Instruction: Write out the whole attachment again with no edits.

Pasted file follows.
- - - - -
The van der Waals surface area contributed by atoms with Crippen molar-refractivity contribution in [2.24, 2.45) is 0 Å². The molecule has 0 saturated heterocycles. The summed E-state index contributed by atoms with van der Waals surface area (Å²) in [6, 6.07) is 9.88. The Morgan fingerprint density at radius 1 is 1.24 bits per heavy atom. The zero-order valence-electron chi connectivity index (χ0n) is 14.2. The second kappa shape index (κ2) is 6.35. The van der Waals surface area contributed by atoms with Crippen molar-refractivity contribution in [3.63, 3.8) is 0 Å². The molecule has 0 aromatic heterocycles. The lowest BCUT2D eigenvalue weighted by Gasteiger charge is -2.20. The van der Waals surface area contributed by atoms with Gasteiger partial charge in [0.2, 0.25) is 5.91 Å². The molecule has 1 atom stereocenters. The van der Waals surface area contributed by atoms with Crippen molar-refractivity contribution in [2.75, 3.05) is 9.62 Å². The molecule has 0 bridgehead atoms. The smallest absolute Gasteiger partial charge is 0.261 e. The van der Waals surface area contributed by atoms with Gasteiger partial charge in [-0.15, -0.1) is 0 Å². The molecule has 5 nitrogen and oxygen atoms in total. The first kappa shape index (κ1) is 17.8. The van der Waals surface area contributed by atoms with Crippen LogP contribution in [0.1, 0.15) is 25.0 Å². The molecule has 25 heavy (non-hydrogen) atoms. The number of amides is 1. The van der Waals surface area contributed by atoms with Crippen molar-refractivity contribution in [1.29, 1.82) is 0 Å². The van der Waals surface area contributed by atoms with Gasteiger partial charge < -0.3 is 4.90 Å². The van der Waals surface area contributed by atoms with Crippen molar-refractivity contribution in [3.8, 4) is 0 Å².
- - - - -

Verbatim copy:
The van der Waals surface area contributed by atoms with Crippen molar-refractivity contribution in [2.24, 2.45) is 0 Å². The molecule has 0 saturated heterocycles. The summed E-state index contributed by atoms with van der Waals surface area (Å²) in [6, 6.07) is 9.88. The Morgan fingerprint density at radius 1 is 1.24 bits per heavy atom. The zero-order valence-electron chi connectivity index (χ0n) is 14.2. The second kappa shape index (κ2) is 6.35. The van der Waals surface area contributed by atoms with Crippen molar-refractivity contribution in [3.63, 3.8) is 0 Å². The molecule has 0 aromatic heterocycles. The lowest BCUT2D eigenvalue weighted by Gasteiger charge is -2.20. The van der Waals surface area contributed by atoms with Gasteiger partial charge in [0.2, 0.25) is 5.91 Å². The molecule has 1 atom stereocenters. The van der Waals surface area contributed by atoms with Crippen molar-refractivity contribution in [2.75, 3.05) is 9.62 Å². The molecule has 0 bridgehead atoms. The smallest absolute Gasteiger partial charge is 0.261 e. The van der Waals surface area contributed by atoms with Gasteiger partial charge in [-0.15, -0.1) is 0 Å². The molecule has 5 nitrogen and oxygen atoms in total. The first kappa shape index (κ1) is 17.8. The van der Waals surface area contributed by atoms with Crippen LogP contribution in [0.1, 0.15) is 25.0 Å². The molecule has 25 heavy (non-hydrogen) atoms. The number of amides is 1. The van der Waals surface area contributed by atoms with Crippen molar-refractivity contribution in [1.29, 1.82) is 0 Å². The van der Waals surface area contributed by atoms with Gasteiger partial charge < -0.3 is 4.90 Å². The van der Waals surface area contributed by atoms with Crippen molar-refractivity contribution in [3.8, 4) is 0 Å².